Hello again JamesMiles” I don’t blame the rich for being rich. The problems have been developing with TV and the huge amounts of money paid by the super rich on ads to get their candidates elected. The tactics of spinning facts and flat out lying when it will not be checked out and exaggerating facts has become the problem. The news papers, Fourth Estate, historically was to catch on-truths and exaggerations and supply correct facts independently without taking political sides. The new media does not do this anymore. Most everyone is doing commentary that belongs on the editorial pages or editorial programs and not programs disguised as news. When I listened to a recent programs, three flat out lies were stated by commentators. I am working on an article designed to plant the seed to develop non partisan committees to evaluate the information presented by politicians and present the facts to the public through a website. This site will not be an anti government or free-press format. The committee will be made up of paid researchers dedicated to tell the truth. The goal will be to do what the current news media can’t do because they are owned by people with political interests. Please excuse any errors in this comment. I just came out of surgery a few hours age. My major in school was journalism. Very little of what is called news resembles what I was taught that news must be.to be news. I would like your feedback on developing this program.
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JimMiles profile image
JimMiles 17 months ago from Orlando, FLHub Author
Hope your recovery is speedy and complete! Thank you again for your work in this area, and I look forward to a website like you describe which can perform a watchdog function largely left undone by popular media. Ever heard of http://www.fair.org?
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davidlaw2 profile image
davidlaw2 17 months ago
I had not heard of the site but I will check it out. Thanks.
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mio cid profile image
mio cid 17 months ago from UruguayLevel 1 Commenter
I will start right now writing the hub you spoke about in the meantime let me share a couple of hubs with you.http://mio-cid.hubpages.com/hub/Cuba-Ozzie-Guillen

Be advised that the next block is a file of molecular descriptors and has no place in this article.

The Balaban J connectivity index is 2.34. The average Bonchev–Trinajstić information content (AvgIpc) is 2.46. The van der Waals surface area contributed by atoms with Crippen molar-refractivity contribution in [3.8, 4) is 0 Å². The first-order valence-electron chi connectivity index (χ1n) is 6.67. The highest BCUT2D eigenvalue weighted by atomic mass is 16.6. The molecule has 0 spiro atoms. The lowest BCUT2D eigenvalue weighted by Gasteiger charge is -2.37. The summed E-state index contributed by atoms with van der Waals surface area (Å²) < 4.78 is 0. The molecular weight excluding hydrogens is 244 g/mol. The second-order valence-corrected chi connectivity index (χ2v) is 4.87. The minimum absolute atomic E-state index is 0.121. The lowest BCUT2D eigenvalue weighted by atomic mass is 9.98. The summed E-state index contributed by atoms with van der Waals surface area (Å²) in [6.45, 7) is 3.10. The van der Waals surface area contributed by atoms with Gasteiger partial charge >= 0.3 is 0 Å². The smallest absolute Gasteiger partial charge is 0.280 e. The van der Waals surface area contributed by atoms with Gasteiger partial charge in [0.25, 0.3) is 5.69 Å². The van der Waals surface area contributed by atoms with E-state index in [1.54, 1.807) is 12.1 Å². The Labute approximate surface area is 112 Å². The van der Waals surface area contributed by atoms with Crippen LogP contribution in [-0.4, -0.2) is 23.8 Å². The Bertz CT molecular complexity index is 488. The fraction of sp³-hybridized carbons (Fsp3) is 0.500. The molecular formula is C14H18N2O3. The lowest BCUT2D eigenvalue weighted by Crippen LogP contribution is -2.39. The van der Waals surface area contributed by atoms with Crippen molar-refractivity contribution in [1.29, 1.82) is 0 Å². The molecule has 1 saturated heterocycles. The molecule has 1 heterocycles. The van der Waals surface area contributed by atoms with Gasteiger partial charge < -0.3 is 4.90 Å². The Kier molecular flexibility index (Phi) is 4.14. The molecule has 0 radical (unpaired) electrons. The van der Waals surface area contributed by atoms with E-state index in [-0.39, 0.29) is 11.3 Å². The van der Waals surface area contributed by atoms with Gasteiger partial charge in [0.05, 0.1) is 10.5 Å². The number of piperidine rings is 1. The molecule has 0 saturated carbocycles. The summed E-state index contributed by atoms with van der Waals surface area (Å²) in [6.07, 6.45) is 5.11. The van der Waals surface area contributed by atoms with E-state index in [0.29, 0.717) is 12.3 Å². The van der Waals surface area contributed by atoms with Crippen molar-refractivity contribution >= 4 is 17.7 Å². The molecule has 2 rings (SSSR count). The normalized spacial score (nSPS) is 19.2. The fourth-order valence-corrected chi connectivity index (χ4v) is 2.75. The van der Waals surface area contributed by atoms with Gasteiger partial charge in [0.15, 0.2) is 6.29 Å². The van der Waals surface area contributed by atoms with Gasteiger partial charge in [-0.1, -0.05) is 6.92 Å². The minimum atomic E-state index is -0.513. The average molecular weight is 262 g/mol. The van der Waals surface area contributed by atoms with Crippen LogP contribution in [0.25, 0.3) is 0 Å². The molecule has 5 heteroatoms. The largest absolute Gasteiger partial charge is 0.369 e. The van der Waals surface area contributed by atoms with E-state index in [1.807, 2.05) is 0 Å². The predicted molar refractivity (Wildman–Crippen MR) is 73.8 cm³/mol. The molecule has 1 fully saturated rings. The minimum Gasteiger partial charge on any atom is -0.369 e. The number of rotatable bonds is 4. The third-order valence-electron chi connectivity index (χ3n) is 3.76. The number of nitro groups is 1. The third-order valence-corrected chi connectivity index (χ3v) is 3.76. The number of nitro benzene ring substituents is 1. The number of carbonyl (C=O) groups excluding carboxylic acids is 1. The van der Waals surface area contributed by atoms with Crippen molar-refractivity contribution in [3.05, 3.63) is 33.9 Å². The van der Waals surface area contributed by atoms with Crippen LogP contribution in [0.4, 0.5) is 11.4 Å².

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wetbaknproud profile image
wetbaknproud 17 months ago from new jersey
hello jim,I will gladly make a hub about a subject that i love as is politics, and the reality of the socialist ideology which by the way is very present and has been present in american domestic policies since the beginning of the twentieth century .
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davidlaw2 profile image
davidlaw2 17 months ago
I am amazed at how many people don’t know what socialism is. The Preamble to the Constitution would be considered Socialist by a large percentage of the population because it says that the government is to promote the general welfare: “We the People of the United States, in Order to form a more perfect Union, establish Justice, insure domestic Tranquility, provide for the common defence, promote the general Welfare, and secure the Blessings of Liberty to ourselves and our Posterity, do ordain and establish this Constitution for the United States of America.”
A survey was taken a number of years ago as to what people thought the first 10 amendments to the Constitution were. Far to many people thought they were part of a communist plot. Programs to assist the population are in no way socialist or communist. People are lead to believe they are by the use of propaganda tactics by our political leaders. It is an attempt to limit the amount of money the wealthy have to contribute.
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JimMiles profile image
JimMiles 17 months ago from Orlando, FLHub Author